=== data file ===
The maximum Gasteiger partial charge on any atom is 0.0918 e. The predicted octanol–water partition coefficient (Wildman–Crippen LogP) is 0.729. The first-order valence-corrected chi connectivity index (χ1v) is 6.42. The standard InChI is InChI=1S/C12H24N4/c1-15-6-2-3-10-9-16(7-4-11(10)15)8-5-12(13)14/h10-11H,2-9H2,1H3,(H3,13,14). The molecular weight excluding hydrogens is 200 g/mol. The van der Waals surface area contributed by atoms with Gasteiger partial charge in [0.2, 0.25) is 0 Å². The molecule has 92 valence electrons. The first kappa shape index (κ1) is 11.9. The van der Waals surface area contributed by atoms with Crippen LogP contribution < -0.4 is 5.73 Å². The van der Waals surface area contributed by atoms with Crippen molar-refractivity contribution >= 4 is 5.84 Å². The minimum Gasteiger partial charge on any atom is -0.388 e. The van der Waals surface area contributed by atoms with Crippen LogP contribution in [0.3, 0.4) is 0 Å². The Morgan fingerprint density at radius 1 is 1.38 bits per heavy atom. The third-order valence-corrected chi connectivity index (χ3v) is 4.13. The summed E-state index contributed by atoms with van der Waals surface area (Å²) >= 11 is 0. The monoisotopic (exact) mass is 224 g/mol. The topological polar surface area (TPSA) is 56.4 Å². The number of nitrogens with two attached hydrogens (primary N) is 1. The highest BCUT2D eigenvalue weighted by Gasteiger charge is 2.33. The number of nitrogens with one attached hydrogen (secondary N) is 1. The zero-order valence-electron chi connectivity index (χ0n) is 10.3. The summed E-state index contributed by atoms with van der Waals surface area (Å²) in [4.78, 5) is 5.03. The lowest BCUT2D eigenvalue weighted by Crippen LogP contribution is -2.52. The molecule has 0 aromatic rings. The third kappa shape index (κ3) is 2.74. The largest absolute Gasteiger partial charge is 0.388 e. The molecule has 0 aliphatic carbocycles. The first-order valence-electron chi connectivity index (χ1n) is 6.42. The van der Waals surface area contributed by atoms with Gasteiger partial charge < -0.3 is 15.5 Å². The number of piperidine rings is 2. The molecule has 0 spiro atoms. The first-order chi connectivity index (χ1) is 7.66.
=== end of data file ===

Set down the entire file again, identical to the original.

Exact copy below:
The maximum Gasteiger partial charge on any atom is 0.0918 e. The predicted octanol–water partition coefficient (Wildman–Crippen LogP) is 0.729. The first-order valence-corrected chi connectivity index (χ1v) is 6.42. The standard InChI is InChI=1S/C12H24N4/c1-15-6-2-3-10-9-16(7-4-11(10)15)8-5-12(13)14/h10-11H,2-9H2,1H3,(H3,13,14). The molecular weight excluding hydrogens is 200 g/mol. The van der Waals surface area contributed by atoms with Gasteiger partial charge in [0.2, 0.25) is 0 Å². The molecule has 92 valence electrons. The first kappa shape index (κ1) is 11.9. The van der Waals surface area contributed by atoms with Crippen LogP contribution < -0.4 is 5.73 Å². The van der Waals surface area contributed by atoms with Crippen molar-refractivity contribution >= 4 is 5.84 Å². The minimum Gasteiger partial charge on any atom is -0.388 e. The van der Waals surface area contributed by atoms with Crippen LogP contribution in [0.3, 0.4) is 0 Å². The Morgan fingerprint density at radius 1 is 1.38 bits per heavy atom. The third-order valence-corrected chi connectivity index (χ3v) is 4.13. The summed E-state index contributed by atoms with van der Waals surface area (Å²) >= 11 is 0. The monoisotopic (exact) mass is 224 g/mol. The topological polar surface area (TPSA) is 56.4 Å². The number of nitrogens with two attached hydrogens (primary N) is 1. The highest BCUT2D eigenvalue weighted by Gasteiger charge is 2.33. The number of nitrogens with one attached hydrogen (secondary N) is 1. The zero-order valence-electron chi connectivity index (χ0n) is 10.3. The summed E-state index contributed by atoms with van der Waals surface area (Å²) in [4.78, 5) is 5.03. The lowest BCUT2D eigenvalue weighted by Crippen LogP contribution is -2.52. The molecule has 0 aromatic rings. The third kappa shape index (κ3) is 2.74. The largest absolute Gasteiger partial charge is 0.388 e. The molecule has 0 aliphatic carbocycles. The first-order valence-electron chi connectivity index (χ1n) is 6.42. The van der Waals surface area contributed by atoms with Gasteiger partial charge < -0.3 is 15.5 Å². The number of piperidine rings is 2. The molecule has 0 spiro atoms. The first-order chi connectivity index (χ1) is 7.66.